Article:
However, the issue may not be that Open Access is cheaper than the subscription model. Should we not look at the potential of a new scholarly communications system, based on the use of public funds, to transform itself into a completely new system? In this light, the Houghton report is not the last word, but the start of an invigorating debate.

In an Open Access world, it may not be (as some commentators suppose) that current market forces will continue as now. Open Access could allow the return to an older idea, that of the Invisible College. New technology has expanded the potential of this approach. Such potential would allow for significant expansion of the Björk scholarly communication lifecycle model, as developed by Houghton and Oppenheim.[10]

The best outcome of the current debate would be to move beyond arguments about the veracity of data used in the cost-benefit analysis, to consideration of new and differently located forms of public investment in the development of new knowledge systems.

DART-Europe

The DART-Europe portal,[11] which is supported by LIBER, is the principal gateway for access to Open Access European research theses. As of 1 January 2011, there are 190,178 full-text theses indexed in the portal from 300 universities in 19 countries.

Each institution or regional/national consortium places the full-text of their research theses, permissions allowing, into an institutional repository. Using the OAI-PMH protocol for metadata harvesting, DART-Europe harvests the metadata (but not the full-text) for each thesis into the portal, where the data are normalised. This portal is available for searching by the end-user, who is taken from the metadata in the portal to the ‘splash page’ for that thesis on the host server on the local/national platform. Clicking the link on that page will then bring up the full-text of the thesis, usually as a pdf (Figure 1; Figure 2; Figure 3).

Fig. 1

Fig. 1 Architecture for DART-Europe.

Fig. 2

DART-Europe Home Page.

Fig. 3

From metadata to full-text.

Research theses can only gain more visibility when available in electronic format, preferably in Open Access. This is good for research and good for the researcher.

DART-Europe is now a target for the SFX link resolver, making the portal an important part of the global information infrastructure.

The preferred mode of working is for DART-Europe to work with national aggregators: it is important that national research can be seen alongside other European research.

The currently represented in the portal are listed in Table 1.

Table 1

Country representation in the DART-Europe portal

Belgium Lithuania
Cyprus Netherlands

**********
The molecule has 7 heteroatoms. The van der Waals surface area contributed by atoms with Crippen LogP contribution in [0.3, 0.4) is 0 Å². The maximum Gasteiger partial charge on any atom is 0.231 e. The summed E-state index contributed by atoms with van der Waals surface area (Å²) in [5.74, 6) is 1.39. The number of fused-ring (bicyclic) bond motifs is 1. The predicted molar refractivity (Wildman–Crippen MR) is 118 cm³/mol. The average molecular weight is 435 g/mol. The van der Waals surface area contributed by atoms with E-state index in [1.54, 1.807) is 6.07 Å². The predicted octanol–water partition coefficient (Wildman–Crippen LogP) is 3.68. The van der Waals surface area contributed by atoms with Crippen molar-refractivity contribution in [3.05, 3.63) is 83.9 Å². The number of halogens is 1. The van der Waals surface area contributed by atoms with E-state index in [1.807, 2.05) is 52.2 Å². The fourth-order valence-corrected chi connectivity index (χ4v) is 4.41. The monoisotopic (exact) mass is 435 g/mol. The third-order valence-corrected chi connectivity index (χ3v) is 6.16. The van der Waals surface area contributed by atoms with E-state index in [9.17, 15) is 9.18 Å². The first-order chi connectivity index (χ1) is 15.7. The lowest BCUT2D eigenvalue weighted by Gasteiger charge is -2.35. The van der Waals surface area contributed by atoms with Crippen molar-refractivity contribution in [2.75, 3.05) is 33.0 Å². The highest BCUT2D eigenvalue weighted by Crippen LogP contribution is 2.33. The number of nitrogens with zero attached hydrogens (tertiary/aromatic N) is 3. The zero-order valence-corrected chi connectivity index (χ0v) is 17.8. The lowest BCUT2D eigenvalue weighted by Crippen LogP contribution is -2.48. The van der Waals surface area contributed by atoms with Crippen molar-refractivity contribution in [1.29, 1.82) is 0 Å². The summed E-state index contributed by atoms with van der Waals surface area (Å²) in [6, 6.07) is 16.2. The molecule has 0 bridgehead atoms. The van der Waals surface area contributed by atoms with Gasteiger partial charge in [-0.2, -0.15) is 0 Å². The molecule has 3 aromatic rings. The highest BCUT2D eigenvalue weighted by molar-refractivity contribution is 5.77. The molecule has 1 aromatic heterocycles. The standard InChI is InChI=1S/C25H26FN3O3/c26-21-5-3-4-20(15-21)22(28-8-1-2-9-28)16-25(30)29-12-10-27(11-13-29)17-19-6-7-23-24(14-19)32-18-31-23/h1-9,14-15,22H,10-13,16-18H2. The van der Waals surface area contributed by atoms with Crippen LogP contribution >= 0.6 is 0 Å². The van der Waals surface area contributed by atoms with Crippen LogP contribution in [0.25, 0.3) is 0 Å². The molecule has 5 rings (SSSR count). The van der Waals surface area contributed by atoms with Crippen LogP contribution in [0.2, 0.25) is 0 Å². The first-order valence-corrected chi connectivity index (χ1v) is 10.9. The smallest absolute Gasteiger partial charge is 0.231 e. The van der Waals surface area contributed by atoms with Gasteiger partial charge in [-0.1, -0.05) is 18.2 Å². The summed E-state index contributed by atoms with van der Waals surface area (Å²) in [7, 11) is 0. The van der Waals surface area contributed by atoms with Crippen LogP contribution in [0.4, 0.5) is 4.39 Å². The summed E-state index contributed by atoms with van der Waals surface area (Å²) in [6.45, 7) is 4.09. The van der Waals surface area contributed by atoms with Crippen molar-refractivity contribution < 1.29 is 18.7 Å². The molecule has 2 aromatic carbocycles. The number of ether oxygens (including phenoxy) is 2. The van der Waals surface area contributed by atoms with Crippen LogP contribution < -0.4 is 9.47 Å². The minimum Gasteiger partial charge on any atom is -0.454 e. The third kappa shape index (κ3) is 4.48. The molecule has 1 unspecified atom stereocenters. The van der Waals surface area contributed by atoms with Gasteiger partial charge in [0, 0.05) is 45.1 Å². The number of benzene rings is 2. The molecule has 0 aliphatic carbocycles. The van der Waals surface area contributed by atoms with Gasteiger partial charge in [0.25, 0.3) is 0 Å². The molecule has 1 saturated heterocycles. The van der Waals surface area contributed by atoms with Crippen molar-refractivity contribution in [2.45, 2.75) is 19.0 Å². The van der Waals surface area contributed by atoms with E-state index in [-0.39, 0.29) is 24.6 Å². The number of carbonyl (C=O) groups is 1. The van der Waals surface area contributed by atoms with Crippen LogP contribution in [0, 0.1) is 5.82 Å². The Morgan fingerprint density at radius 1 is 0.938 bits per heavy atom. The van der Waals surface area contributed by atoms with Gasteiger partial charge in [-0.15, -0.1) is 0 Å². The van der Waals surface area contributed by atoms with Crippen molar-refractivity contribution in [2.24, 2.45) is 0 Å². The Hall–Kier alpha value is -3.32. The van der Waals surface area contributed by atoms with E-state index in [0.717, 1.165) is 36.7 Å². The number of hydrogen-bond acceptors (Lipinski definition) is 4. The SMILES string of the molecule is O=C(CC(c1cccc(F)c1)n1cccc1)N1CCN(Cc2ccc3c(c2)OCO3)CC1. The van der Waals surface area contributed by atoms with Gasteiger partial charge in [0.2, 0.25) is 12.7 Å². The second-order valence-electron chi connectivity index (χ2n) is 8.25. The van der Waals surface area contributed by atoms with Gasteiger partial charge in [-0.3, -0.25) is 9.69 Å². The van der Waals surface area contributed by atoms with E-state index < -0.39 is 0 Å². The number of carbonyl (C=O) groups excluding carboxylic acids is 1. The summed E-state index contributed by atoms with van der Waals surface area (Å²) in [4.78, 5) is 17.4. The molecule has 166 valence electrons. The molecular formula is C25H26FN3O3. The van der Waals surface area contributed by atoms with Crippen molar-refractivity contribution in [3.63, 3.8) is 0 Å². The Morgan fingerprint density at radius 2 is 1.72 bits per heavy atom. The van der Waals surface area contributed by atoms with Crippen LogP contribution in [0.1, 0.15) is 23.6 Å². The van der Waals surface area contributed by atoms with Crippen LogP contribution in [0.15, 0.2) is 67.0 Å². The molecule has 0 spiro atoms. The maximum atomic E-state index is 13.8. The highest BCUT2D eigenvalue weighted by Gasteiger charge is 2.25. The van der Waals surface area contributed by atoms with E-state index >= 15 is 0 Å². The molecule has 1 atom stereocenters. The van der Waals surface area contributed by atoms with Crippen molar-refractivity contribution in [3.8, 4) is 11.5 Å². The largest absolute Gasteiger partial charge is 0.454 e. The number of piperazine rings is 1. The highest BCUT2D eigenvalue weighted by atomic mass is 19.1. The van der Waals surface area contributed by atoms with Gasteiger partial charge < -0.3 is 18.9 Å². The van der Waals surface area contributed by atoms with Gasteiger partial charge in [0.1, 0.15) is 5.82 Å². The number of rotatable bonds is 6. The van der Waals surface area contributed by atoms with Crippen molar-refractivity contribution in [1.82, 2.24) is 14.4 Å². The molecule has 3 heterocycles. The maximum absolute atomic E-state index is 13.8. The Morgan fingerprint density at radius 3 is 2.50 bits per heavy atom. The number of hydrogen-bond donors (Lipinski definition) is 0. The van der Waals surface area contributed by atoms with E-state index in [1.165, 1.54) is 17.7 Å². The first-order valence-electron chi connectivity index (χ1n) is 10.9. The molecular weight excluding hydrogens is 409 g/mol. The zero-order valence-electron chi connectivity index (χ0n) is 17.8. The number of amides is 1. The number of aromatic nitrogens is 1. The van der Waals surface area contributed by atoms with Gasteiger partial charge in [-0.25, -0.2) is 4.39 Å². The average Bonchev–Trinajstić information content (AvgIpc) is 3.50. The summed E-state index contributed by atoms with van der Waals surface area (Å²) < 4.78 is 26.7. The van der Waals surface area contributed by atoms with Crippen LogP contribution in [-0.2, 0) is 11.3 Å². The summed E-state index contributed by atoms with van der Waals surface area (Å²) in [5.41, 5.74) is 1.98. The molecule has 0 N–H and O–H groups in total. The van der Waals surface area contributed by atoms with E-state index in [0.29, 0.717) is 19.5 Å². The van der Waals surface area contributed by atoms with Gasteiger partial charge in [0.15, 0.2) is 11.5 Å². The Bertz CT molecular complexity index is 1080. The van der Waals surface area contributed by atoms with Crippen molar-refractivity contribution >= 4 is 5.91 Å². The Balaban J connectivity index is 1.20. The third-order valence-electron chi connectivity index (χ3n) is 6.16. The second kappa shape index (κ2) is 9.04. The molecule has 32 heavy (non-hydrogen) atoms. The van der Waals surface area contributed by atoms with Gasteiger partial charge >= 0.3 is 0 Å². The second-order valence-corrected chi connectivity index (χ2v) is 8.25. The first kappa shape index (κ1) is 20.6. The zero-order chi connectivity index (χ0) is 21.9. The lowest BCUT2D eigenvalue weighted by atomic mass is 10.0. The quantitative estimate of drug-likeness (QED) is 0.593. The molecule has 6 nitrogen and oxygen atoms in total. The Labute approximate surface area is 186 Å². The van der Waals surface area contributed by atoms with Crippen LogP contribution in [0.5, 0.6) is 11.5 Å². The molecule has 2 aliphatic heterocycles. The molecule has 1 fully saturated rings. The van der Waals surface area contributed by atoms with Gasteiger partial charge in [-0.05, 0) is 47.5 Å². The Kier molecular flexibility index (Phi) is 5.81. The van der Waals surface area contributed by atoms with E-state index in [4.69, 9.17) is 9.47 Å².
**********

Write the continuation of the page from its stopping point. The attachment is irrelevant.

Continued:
Estonia Norway
Finland Poland
France Portugal
Germany Spain
Greece Sweden
Hungary Switzerland
Ireland UK
Italy  

LIBER feels that the DART-Europe portal is an important development in making cutting-edge European research from European universities available to a global audience — this is a service which is being offered to a global community by European research libraries.

Europeana Libraries

Europeana Libraries is a new LIBER project which has been successfully submitted for funding to the European Commission. This bid was submitted to the ICT PSP fourth call for proposals 2010 for a Best Practice Network. The ICT PSP Objective identifier is 2.2 Enhancing/aggregating content for Europeana (Figure 4). The aims of the project are to bring together, as a pilot, research library content from 11 countries in Europe via the Europeana portal.[12] This would:

Fig. 4
  • represent the first project to offer digital collections where the text will be fully searchable in Europeana, making it possible to search inside books and other materials;

  • establish systems and processes capable of ingesting and indexing significant quantities of digitised material, including text, images, moving images and sound clips;

  • create a service which will be fully capable of extension to other libraries across Europe, including the rest of the LIBER[13] and CERL[14] membership — over 400 libraries in over 40 countries across Europe.

The first content from European research libraries to be made available in Europeana was material from the Europeana Travel project.[15] This project formally started on 1 May 2009 and will run for two years. Its aim is to digitise content on the themes of travel and tourism from European national and research libraries and to make that material available via Europeana. Europeana Libraries builds on the success of Europeana Travel. Europeana Libraries is not a digitisation project, however. Rather, the project has identified materials in European university and research libraries which are already in digital form. It aims to index that material (including a pilot to index the full-text of selected monographs), making the resources available via Europeana (Table 2).